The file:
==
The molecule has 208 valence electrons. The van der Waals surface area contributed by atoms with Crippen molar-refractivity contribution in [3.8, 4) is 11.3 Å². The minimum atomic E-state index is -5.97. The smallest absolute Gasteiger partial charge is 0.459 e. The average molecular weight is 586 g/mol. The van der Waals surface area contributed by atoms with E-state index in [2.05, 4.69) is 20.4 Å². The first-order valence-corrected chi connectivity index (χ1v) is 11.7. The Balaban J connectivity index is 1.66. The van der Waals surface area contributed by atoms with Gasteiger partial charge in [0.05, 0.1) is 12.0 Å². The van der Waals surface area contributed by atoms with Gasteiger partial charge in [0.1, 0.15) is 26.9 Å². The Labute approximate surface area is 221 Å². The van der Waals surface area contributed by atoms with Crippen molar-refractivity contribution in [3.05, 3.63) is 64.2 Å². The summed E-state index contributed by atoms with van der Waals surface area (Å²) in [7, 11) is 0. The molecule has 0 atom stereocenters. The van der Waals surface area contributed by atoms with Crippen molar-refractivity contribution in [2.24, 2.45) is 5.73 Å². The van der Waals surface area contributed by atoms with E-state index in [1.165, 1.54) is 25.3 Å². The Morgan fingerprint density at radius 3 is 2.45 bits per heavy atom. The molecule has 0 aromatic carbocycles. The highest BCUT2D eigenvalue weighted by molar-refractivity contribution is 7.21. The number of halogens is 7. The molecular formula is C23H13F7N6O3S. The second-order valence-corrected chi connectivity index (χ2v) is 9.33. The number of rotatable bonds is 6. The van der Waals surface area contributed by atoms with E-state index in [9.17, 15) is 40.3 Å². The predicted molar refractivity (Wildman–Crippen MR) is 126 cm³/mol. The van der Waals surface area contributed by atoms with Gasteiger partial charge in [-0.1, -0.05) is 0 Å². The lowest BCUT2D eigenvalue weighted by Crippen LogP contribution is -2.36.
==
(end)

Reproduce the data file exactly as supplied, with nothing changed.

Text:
The molecule has 208 valence electrons. The van der Waals surface area contributed by atoms with Crippen molar-refractivity contribution in [3.8, 4) is 11.3 Å². The minimum atomic E-state index is -5.97. The smallest absolute Gasteiger partial charge is 0.459 e. The average molecular weight is 586 g/mol. The van der Waals surface area contributed by atoms with E-state index in [2.05, 4.69) is 20.4 Å². The first-order valence-corrected chi connectivity index (χ1v) is 11.7. The Balaban J connectivity index is 1.66. The van der Waals surface area contributed by atoms with Gasteiger partial charge in [0.05, 0.1) is 12.0 Å². The van der Waals surface area contributed by atoms with Gasteiger partial charge in [0.1, 0.15) is 26.9 Å². The Labute approximate surface area is 221 Å². The van der Waals surface area contributed by atoms with Crippen molar-refractivity contribution in [3.05, 3.63) is 64.2 Å². The summed E-state index contributed by atoms with van der Waals surface area (Å²) in [7, 11) is 0. The molecule has 0 atom stereocenters. The van der Waals surface area contributed by atoms with Crippen molar-refractivity contribution in [2.24, 2.45) is 5.73 Å². The van der Waals surface area contributed by atoms with E-state index in [1.165, 1.54) is 25.3 Å². The Morgan fingerprint density at radius 3 is 2.45 bits per heavy atom. The molecule has 0 aromatic carbocycles. The highest BCUT2D eigenvalue weighted by molar-refractivity contribution is 7.21. The number of halogens is 7. The molecular formula is C23H13F7N6O3S. The second-order valence-corrected chi connectivity index (χ2v) is 9.33. The number of rotatable bonds is 6. The van der Waals surface area contributed by atoms with E-state index in [9.17, 15) is 40.3 Å². The predicted molar refractivity (Wildman–Crippen MR) is 126 cm³/mol. The van der Waals surface area contributed by atoms with Gasteiger partial charge in [-0.1, -0.05) is 0 Å². The lowest BCUT2D eigenvalue weighted by Crippen LogP contribution is -2.36.